real adventures
imagined adventures
cognitive dissidence
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I grew these little orange babies.

I grew these little orange babies.

"And when we call for education we mean real education. We believe in work. We ourselves are workers, but work is not necessarily education. Education is the development of power and ideal. We want our children trained as intelligent human beings should be, and we will fight for all time against any proposal to educate black boys and girls simply as servants and underlings, or simply for the use of other people. They have a right to know, to think, to aspire."

- W.E.B. Du Bois, Niagara Movement Speech, 1905

I have two new poems out in Union Station Magazine. Thrilled to have had these picked up by a journal whose work I really love, to have the honor of sharing a publication with the homie José (whose poems in this issue crushed my tender heart a little bit), and to have my work accompanied by one of David Ayllon’s incredible illustrations. Read the poems here, and don’t miss the full issue.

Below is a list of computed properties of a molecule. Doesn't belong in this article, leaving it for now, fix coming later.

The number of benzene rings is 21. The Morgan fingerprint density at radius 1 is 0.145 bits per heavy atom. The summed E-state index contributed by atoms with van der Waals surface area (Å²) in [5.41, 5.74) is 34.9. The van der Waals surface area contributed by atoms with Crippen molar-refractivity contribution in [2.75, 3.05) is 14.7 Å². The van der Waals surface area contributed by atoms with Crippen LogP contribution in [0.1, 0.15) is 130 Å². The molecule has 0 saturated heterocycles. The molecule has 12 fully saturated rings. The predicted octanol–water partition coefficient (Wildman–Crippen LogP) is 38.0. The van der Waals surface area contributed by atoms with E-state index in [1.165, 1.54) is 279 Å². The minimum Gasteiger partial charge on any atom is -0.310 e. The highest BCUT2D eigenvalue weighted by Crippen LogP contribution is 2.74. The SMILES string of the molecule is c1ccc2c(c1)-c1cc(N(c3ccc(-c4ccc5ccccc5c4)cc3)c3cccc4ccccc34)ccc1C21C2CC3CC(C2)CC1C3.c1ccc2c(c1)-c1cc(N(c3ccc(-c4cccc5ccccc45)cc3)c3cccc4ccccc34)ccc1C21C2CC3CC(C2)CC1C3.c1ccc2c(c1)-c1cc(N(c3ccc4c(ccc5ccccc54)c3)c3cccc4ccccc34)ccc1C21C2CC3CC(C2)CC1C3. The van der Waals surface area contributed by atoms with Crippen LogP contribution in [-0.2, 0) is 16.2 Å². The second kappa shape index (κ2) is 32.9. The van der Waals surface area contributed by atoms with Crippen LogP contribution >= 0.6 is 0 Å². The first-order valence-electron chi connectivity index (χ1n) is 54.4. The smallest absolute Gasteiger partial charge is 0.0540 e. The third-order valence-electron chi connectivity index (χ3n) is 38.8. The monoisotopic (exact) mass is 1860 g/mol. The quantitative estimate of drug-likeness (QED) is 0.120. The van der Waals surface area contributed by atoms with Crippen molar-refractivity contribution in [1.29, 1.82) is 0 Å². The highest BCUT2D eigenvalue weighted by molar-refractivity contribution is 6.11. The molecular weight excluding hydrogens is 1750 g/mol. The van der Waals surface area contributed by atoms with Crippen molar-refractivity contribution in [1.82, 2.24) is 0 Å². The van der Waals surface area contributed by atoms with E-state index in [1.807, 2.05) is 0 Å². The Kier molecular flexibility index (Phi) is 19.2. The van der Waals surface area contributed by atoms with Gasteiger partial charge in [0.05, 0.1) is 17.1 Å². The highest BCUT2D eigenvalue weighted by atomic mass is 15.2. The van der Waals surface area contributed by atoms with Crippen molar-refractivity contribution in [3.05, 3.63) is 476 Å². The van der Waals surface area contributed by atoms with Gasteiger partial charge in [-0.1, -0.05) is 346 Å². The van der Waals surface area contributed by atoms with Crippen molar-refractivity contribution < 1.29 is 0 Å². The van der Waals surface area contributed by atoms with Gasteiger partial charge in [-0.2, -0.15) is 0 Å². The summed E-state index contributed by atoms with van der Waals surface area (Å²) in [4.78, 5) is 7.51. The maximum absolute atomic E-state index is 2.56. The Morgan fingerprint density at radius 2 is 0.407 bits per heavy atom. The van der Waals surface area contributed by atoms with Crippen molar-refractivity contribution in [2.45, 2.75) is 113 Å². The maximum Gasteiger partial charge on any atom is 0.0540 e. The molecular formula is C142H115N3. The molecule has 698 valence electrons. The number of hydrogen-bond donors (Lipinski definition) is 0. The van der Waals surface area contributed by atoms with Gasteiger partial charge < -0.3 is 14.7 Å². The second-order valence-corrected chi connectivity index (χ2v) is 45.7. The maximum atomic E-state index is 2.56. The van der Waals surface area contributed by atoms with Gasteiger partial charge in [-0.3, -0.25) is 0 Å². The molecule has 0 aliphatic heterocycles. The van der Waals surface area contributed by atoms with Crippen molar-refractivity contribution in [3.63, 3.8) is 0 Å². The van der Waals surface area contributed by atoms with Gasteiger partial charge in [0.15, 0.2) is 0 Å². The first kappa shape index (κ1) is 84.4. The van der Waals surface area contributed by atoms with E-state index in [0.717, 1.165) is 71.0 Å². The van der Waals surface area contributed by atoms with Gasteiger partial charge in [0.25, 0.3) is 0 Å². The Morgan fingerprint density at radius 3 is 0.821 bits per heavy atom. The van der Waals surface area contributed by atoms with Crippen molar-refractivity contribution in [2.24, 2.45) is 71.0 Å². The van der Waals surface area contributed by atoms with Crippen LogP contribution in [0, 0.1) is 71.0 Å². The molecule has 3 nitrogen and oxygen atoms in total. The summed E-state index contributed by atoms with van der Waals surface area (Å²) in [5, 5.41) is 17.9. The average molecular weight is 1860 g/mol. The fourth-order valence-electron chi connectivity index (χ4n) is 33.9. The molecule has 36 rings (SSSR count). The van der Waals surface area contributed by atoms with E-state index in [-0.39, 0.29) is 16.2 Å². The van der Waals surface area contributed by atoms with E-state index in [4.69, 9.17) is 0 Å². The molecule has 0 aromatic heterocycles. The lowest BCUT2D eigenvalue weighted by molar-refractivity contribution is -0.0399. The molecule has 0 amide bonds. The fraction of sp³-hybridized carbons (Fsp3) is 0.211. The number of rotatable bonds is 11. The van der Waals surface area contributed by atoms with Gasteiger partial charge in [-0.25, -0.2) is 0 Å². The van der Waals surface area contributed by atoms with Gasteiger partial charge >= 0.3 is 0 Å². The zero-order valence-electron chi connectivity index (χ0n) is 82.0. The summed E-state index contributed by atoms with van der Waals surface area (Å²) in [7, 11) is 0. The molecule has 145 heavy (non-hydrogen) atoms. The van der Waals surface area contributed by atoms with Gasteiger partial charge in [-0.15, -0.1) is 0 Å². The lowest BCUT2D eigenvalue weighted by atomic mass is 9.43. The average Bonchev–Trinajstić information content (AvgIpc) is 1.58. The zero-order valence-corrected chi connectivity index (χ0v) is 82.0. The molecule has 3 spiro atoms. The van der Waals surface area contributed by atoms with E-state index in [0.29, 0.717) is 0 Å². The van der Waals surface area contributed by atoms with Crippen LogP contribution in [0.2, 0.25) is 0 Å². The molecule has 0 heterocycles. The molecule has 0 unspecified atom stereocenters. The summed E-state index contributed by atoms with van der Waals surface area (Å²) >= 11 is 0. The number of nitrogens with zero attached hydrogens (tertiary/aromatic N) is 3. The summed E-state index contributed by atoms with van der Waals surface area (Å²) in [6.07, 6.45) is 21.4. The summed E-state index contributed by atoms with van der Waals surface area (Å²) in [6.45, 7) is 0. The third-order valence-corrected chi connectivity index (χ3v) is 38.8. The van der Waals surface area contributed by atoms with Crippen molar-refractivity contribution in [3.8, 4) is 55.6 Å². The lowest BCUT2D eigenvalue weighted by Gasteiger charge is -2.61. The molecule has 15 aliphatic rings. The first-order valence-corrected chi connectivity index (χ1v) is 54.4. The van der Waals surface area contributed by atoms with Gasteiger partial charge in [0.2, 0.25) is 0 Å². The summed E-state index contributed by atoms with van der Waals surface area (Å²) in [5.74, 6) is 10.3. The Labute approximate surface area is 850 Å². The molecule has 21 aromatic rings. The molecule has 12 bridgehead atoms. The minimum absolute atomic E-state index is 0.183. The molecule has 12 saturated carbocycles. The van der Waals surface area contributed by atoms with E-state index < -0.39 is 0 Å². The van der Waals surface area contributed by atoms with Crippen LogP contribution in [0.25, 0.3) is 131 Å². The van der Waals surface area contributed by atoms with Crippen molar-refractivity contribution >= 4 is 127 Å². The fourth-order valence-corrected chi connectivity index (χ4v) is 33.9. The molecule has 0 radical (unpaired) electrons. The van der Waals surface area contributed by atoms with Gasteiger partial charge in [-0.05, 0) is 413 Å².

joseolivarez:

gotemcoach:

"Before anyone ever cared where I would play basketball, I was a kid from Northeast Ohio. It’s where I walked. It’s where I ran. It’s where I cried. It’s where I bled. It holds a special place in my heart. People there have seen me grow up. I sometimes feel like I’m their son. Their passion can be overwhelming. But it drives me. I want to give them hope when I can. I want to inspire them when I can. My relationship with Northeast Ohio is bigger than basketball. I didn’t realize that four years ago. I do now.
I feel my calling here goes above basketball. I have a responsibility to lead, in more ways than one, and I take that very seriously. My presence can make a difference in Miami, but I think it can mean more where I’m from. I want kids in Northeast Ohio, like the hundreds of Akron third-graders I sponsor through my foundation, to realize that there’s no better place to grow up. Maybe some of them will come home after college and start a family or open a business. That would make me smile. Our community, which has struggled so much, needs all the talent it can get. 
In Northeast Ohio, nothing is given. Everything is earned. You work for what you have.”
- LeBron James

eveewing

Nothing is given. Everything is earned.

joseolivarez:

gotemcoach:

"Before anyone ever cared where I would play basketball, I was a kid from Northeast Ohio. It’s where I walked. It’s where I ran. It’s where I cried. It’s where I bled. It holds a special place in my heart. People there have seen me grow up. I sometimes feel like I’m their son. Their passion can be overwhelming. But it drives me. I want to give them hope when I can. I want to inspire them when I can. My relationship with Northeast Ohio is bigger than basketball. I didn’t realize that four years ago. I do now.